Six New Jersey Institute of Technology Students
NEWARK, June 22- The New Jersey Institute of Technology (NJIT), in conjunction with the Society for Technical Communication (STC), Arlington, VA, the largest society for technical communicators in the US, recognized six NJIT students with Bernard Goodman Awards for outstanding technical communication projects.
"I'd like to thank STC for its participation and continued support," says Nancy Walters Coppola, Ph.D, associate professor of English at NJIT, who helped the students enter the competition. "Financial support from this professional organization enables us to recognize and encourage outstanding students." Student winners received awards ranging from $300 to $400 per project.
Alicia James, New York, NY, a graduate student in the College of Science and Liberal Arts, was awarded the best graduate project for technical communication. Her work, "Why We Fight: A Hypertext Archive." examined the "Why We Fight" series of World War II propaganda films and sought to explain the effectiveness of these films as propaganda tools. James is completing a master's degree in technical communication at NJIT.
The only award given for the best use of multimedia technology was presented to graduate student Christine Sokoloski-Yanicek, Somerville, for the website she created featuring an anti-epileptic drug called Topomax. The site demonstrated how the effective use of multimedia can enhance a static, print sales ad. James and Sokoloski-Yanicek developed their projects for an NJIT graduate course about hypertext presentations taught by Susan Schreibman, Ph.D., assistant professor of literature.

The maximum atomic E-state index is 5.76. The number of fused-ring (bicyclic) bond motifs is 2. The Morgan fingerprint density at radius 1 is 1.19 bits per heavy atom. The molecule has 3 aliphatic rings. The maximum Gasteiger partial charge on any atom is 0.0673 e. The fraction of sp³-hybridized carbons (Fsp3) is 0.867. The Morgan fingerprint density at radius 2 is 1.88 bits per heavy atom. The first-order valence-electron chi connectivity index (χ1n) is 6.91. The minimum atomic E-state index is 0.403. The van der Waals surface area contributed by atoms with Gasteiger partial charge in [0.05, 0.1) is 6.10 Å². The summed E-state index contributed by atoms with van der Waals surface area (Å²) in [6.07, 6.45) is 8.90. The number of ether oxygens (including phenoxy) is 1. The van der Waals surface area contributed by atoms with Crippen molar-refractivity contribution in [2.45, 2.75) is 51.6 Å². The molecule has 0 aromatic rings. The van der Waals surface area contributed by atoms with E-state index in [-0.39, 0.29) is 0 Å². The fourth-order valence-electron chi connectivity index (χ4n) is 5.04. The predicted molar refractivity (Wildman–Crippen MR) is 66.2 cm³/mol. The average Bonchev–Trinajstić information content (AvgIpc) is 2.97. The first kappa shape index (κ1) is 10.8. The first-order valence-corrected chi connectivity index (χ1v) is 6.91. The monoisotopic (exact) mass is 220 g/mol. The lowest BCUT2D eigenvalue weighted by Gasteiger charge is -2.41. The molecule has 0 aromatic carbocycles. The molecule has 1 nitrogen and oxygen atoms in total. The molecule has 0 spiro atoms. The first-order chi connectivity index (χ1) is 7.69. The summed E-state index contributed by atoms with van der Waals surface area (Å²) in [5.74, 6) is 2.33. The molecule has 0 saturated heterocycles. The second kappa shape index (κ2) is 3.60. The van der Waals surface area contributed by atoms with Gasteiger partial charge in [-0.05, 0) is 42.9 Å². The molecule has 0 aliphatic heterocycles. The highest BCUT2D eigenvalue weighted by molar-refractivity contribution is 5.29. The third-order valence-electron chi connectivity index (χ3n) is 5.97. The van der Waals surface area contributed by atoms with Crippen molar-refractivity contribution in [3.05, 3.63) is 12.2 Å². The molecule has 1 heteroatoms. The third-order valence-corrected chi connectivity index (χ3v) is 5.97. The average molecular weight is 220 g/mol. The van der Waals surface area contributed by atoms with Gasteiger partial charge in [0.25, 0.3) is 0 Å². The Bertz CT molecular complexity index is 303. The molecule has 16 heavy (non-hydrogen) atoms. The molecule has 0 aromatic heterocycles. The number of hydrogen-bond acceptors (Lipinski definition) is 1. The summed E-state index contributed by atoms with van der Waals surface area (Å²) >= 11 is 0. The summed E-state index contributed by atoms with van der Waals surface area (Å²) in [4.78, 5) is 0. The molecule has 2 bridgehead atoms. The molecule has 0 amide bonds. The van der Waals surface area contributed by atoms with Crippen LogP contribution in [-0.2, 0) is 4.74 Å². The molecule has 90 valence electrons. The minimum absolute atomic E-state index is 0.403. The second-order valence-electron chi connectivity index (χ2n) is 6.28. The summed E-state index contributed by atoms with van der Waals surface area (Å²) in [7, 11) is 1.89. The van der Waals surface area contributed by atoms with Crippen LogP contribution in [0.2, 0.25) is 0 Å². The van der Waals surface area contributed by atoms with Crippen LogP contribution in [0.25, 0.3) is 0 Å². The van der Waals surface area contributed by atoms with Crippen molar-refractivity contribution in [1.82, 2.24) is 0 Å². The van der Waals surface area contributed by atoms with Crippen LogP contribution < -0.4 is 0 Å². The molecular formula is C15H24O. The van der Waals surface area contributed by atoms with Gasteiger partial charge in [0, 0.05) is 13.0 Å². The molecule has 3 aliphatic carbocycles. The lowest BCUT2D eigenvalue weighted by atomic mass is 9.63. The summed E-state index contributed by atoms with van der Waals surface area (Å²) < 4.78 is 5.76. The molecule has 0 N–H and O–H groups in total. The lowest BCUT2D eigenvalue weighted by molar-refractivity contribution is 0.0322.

A team of NJIT undergraduate students who collaborated in a distance learning course was recognized for creating the best project in technical communication. Robert Price, Manalapan; Nidia Jimenez, Dunellen; Vishnupriya Durairaj, Edison; and Mae Moy, North Caldwell, received the award for their collaborative design. The project featured a children's user guide for the Microsoft Excel software application. Price, Jiminez, Durairaj and Moy were enrolled in NJIT's undergraduate course, "Technical Writing," instructed by Coppola.
The Society for Technical Communication is the primary professional organization for technical writers and technical editors. Each year, STC co-sponsors technical writing awards with colleges in the area that have degree programs in the field. The awards recognize the late Bernard Goodman, an STC member, who left a sum of money to the organization to honor students who follow in his footsteps. NJIT matches the STC contribution.
NJIT is a public research university enrolling over
8,200 bachelor's, master's and doctoral students in 80 degree programs
through its five colleges: Newark College of Engineering, New Jersey
School of Architecture, College of Science and Liberal Arts, the School
of Management and the Albert Dorman Honors College. Research initiatives
include manufacturing, microelectronics, multimedia, transportation,
computer science, solar astrophysics, environmental engineering and
science, and architecture and building science. According to Yahoo!
Internet Life magazine rankings, NJIT has been America's most wired
public university for three consecutive years.